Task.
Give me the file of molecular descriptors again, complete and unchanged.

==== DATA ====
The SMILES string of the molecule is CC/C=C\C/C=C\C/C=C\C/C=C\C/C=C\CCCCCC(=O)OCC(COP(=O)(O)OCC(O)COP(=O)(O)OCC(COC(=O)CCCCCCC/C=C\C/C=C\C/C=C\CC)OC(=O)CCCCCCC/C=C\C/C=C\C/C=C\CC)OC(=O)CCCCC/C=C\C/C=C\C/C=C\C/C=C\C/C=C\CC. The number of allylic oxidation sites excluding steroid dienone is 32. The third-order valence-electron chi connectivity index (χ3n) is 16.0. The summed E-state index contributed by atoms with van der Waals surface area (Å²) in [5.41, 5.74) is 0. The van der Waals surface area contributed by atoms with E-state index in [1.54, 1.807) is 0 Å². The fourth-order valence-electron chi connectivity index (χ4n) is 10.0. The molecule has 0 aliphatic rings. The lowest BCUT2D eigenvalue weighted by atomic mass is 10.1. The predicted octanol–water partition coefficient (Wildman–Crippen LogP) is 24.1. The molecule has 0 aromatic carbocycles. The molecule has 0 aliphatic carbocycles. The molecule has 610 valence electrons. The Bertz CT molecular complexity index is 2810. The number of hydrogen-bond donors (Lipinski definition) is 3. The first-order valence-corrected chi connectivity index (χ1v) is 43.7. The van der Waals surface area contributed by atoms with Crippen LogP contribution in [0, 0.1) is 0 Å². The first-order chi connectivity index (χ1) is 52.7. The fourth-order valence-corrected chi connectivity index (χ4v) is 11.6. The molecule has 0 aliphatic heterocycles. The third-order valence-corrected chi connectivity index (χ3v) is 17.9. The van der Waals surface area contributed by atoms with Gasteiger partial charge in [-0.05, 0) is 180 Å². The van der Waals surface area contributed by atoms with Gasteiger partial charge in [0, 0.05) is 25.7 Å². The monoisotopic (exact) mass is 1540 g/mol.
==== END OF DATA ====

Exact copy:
The SMILES string of the molecule is CC/C=C\C/C=C\C/C=C\C/C=C\C/C=C\CCCCCC(=O)OCC(COP(=O)(O)OCC(O)COP(=O)(O)OCC(COC(=O)CCCCCCC/C=C\C/C=C\C/C=C\CC)OC(=O)CCCCCCC/C=C\C/C=C\C/C=C\CC)OC(=O)CCCCC/C=C\C/C=C\C/C=C\C/C=C\C/C=C\CC. The number of allylic oxidation sites excluding steroid dienone is 32. The third-order valence-electron chi connectivity index (χ3n) is 16.0. The summed E-state index contributed by atoms with van der Waals surface area (Å²) in [5.41, 5.74) is 0. The van der Waals surface area contributed by atoms with E-state index in [1.54, 1.807) is 0 Å². The fourth-order valence-electron chi connectivity index (χ4n) is 10.0. The molecule has 0 aliphatic rings. The lowest BCUT2D eigenvalue weighted by atomic mass is 10.1. The predicted octanol–water partition coefficient (Wildman–Crippen LogP) is 24.1. The molecule has 0 aromatic carbocycles. The molecule has 0 aliphatic carbocycles. The molecule has 610 valence electrons. The Bertz CT molecular complexity index is 2810. The number of hydrogen-bond donors (Lipinski definition) is 3. The first-order valence-corrected chi connectivity index (χ1v) is 43.7. The van der Waals surface area contributed by atoms with Crippen LogP contribution in [0, 0.1) is 0 Å². The first-order chi connectivity index (χ1) is 52.7. The fourth-order valence-corrected chi connectivity index (χ4v) is 11.6. The molecule has 0 aliphatic heterocycles. The third-order valence-corrected chi connectivity index (χ3v) is 17.9. The van der Waals surface area contributed by atoms with Gasteiger partial charge in [-0.05, 0) is 180 Å². The van der Waals surface area contributed by atoms with Gasteiger partial charge in [0, 0.05) is 25.7 Å². The monoisotopic (exact) mass is 1540 g/mol.